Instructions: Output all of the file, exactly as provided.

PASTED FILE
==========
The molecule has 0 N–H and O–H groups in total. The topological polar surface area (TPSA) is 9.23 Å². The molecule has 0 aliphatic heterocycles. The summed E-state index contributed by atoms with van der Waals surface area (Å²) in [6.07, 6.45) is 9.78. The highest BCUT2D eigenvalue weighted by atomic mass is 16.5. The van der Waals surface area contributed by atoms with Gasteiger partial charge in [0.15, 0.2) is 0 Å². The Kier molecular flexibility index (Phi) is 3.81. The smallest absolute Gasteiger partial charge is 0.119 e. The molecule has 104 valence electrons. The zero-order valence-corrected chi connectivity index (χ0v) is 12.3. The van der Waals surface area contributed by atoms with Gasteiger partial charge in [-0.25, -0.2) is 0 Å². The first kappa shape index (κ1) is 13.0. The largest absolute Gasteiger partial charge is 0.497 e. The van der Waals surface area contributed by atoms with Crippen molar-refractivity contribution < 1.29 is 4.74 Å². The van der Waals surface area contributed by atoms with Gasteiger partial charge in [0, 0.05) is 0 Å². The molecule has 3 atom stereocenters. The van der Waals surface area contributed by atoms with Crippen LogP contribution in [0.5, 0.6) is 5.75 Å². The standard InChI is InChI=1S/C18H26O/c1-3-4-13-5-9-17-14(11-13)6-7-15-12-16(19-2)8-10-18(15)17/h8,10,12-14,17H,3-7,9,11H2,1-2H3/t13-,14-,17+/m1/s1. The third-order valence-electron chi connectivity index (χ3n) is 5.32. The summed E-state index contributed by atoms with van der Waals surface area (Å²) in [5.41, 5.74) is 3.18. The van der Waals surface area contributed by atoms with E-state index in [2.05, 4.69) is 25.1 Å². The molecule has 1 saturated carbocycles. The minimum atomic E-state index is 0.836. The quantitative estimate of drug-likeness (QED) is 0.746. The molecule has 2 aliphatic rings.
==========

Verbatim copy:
The molecule has 0 N–H and O–H groups in total. The topological polar surface area (TPSA) is 9.23 Å². The molecule has 0 aliphatic heterocycles. The summed E-state index contributed by atoms with van der Waals surface area (Å²) in [6.07, 6.45) is 9.78. The highest BCUT2D eigenvalue weighted by atomic mass is 16.5. The van der Waals surface area contributed by atoms with Gasteiger partial charge in [0.15, 0.2) is 0 Å². The Kier molecular flexibility index (Phi) is 3.81. The smallest absolute Gasteiger partial charge is 0.119 e. The molecule has 104 valence electrons. The zero-order valence-corrected chi connectivity index (χ0v) is 12.3. The van der Waals surface area contributed by atoms with Gasteiger partial charge in [-0.25, -0.2) is 0 Å². The first kappa shape index (κ1) is 13.0. The largest absolute Gasteiger partial charge is 0.497 e. The van der Waals surface area contributed by atoms with Crippen molar-refractivity contribution < 1.29 is 4.74 Å². The van der Waals surface area contributed by atoms with Gasteiger partial charge in [0, 0.05) is 0 Å². The molecule has 3 atom stereocenters. The van der Waals surface area contributed by atoms with Crippen LogP contribution in [0.5, 0.6) is 5.75 Å². The standard InChI is InChI=1S/C18H26O/c1-3-4-13-5-9-17-14(11-13)6-7-15-12-16(19-2)8-10-18(15)17/h8,10,12-14,17H,3-7,9,11H2,1-2H3/t13-,14-,17+/m1/s1. The third-order valence-electron chi connectivity index (χ3n) is 5.32. The summed E-state index contributed by atoms with van der Waals surface area (Å²) in [5.41, 5.74) is 3.18. The van der Waals surface area contributed by atoms with E-state index in [2.05, 4.69) is 25.1 Å². The molecule has 1 saturated carbocycles. The minimum atomic E-state index is 0.836. The quantitative estimate of drug-likeness (QED) is 0.746. The molecule has 2 aliphatic rings.